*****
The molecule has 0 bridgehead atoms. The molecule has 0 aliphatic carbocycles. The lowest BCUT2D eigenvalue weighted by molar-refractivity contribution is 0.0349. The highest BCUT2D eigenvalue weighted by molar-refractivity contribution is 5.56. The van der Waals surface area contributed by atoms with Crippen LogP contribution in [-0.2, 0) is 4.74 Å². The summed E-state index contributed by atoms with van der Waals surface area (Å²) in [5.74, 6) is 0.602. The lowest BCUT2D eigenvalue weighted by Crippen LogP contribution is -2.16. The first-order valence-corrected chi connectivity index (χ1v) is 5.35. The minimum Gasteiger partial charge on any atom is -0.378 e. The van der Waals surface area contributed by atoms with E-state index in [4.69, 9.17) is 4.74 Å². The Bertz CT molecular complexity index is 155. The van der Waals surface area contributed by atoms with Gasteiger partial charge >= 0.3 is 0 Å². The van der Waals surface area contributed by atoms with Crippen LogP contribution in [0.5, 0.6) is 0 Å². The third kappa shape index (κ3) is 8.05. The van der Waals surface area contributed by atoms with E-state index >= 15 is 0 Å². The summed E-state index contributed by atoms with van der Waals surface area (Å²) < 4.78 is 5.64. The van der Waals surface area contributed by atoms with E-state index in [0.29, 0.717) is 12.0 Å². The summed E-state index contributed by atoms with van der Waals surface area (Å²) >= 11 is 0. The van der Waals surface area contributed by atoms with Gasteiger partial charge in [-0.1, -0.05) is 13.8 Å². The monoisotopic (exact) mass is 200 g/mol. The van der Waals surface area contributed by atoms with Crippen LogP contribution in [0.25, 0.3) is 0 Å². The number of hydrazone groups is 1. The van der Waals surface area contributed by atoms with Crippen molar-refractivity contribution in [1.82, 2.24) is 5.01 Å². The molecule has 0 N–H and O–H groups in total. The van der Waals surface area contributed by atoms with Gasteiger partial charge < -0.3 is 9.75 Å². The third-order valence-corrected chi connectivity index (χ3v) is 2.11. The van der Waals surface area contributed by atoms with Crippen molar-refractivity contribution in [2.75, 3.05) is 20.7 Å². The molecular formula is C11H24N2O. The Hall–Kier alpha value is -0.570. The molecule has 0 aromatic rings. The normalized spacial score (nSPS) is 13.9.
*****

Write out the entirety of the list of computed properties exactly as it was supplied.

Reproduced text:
The molecule has 0 bridgehead atoms. The molecule has 0 aliphatic carbocycles. The lowest BCUT2D eigenvalue weighted by molar-refractivity contribution is 0.0349. The highest BCUT2D eigenvalue weighted by molar-refractivity contribution is 5.56. The van der Waals surface area contributed by atoms with Crippen LogP contribution in [-0.2, 0) is 4.74 Å². The summed E-state index contributed by atoms with van der Waals surface area (Å²) in [5.74, 6) is 0.602. The lowest BCUT2D eigenvalue weighted by Crippen LogP contribution is -2.16. The first-order valence-corrected chi connectivity index (χ1v) is 5.35. The minimum Gasteiger partial charge on any atom is -0.378 e. The van der Waals surface area contributed by atoms with E-state index in [4.69, 9.17) is 4.74 Å². The Bertz CT molecular complexity index is 155. The van der Waals surface area contributed by atoms with Gasteiger partial charge >= 0.3 is 0 Å². The van der Waals surface area contributed by atoms with Crippen LogP contribution in [0.5, 0.6) is 0 Å². The third kappa shape index (κ3) is 8.05. The van der Waals surface area contributed by atoms with E-state index >= 15 is 0 Å². The summed E-state index contributed by atoms with van der Waals surface area (Å²) < 4.78 is 5.64. The van der Waals surface area contributed by atoms with E-state index in [0.29, 0.717) is 12.0 Å². The summed E-state index contributed by atoms with van der Waals surface area (Å²) >= 11 is 0. The van der Waals surface area contributed by atoms with Gasteiger partial charge in [-0.1, -0.05) is 13.8 Å². The monoisotopic (exact) mass is 200 g/mol. The van der Waals surface area contributed by atoms with Crippen LogP contribution in [0.25, 0.3) is 0 Å². The number of hydrazone groups is 1. The van der Waals surface area contributed by atoms with Crippen molar-refractivity contribution in [1.82, 2.24) is 5.01 Å². The molecule has 0 N–H and O–H groups in total. The van der Waals surface area contributed by atoms with Gasteiger partial charge < -0.3 is 9.75 Å². The third-order valence-corrected chi connectivity index (χ3v) is 2.11. The van der Waals surface area contributed by atoms with Crippen molar-refractivity contribution in [2.75, 3.05) is 20.7 Å². The molecular formula is C11H24N2O. The Hall–Kier alpha value is -0.570. The molecule has 0 aromatic rings. The normalized spacial score (nSPS) is 13.9.